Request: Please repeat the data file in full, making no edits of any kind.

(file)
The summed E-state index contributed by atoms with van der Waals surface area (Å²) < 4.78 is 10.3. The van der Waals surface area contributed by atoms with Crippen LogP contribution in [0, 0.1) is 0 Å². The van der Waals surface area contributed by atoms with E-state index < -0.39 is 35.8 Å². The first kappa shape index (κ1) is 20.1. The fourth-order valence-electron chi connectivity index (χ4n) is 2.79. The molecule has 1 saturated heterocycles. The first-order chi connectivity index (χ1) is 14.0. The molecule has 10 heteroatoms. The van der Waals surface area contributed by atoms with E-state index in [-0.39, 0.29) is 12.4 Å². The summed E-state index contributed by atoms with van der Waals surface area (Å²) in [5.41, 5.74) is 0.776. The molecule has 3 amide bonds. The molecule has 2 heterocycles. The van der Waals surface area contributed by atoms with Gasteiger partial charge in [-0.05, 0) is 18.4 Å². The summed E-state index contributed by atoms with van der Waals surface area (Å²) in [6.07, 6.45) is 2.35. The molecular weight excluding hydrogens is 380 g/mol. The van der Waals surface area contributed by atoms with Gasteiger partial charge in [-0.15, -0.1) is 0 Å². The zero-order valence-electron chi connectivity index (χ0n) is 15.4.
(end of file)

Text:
The summed E-state index contributed by atoms with van der Waals surface area (Å²) < 4.78 is 10.3. The van der Waals surface area contributed by atoms with Crippen LogP contribution in [0, 0.1) is 0 Å². The van der Waals surface area contributed by atoms with E-state index < -0.39 is 35.8 Å². The first kappa shape index (κ1) is 20.1. The fourth-order valence-electron chi connectivity index (χ4n) is 2.79. The molecule has 1 saturated heterocycles. The first-order chi connectivity index (χ1) is 14.0. The molecule has 10 heteroatoms. The van der Waals surface area contributed by atoms with E-state index in [-0.39, 0.29) is 12.4 Å². The summed E-state index contributed by atoms with van der Waals surface area (Å²) in [5.41, 5.74) is 0.776. The molecule has 3 amide bonds. The molecule has 2 heterocycles. The van der Waals surface area contributed by atoms with Gasteiger partial charge in [-0.05, 0) is 18.4 Å². The summed E-state index contributed by atoms with van der Waals surface area (Å²) in [6.07, 6.45) is 2.35. The molecular weight excluding hydrogens is 380 g/mol. The van der Waals surface area contributed by atoms with Gasteiger partial charge in [-0.15, -0.1) is 0 Å². The zero-order valence-electron chi connectivity index (χ0n) is 15.4.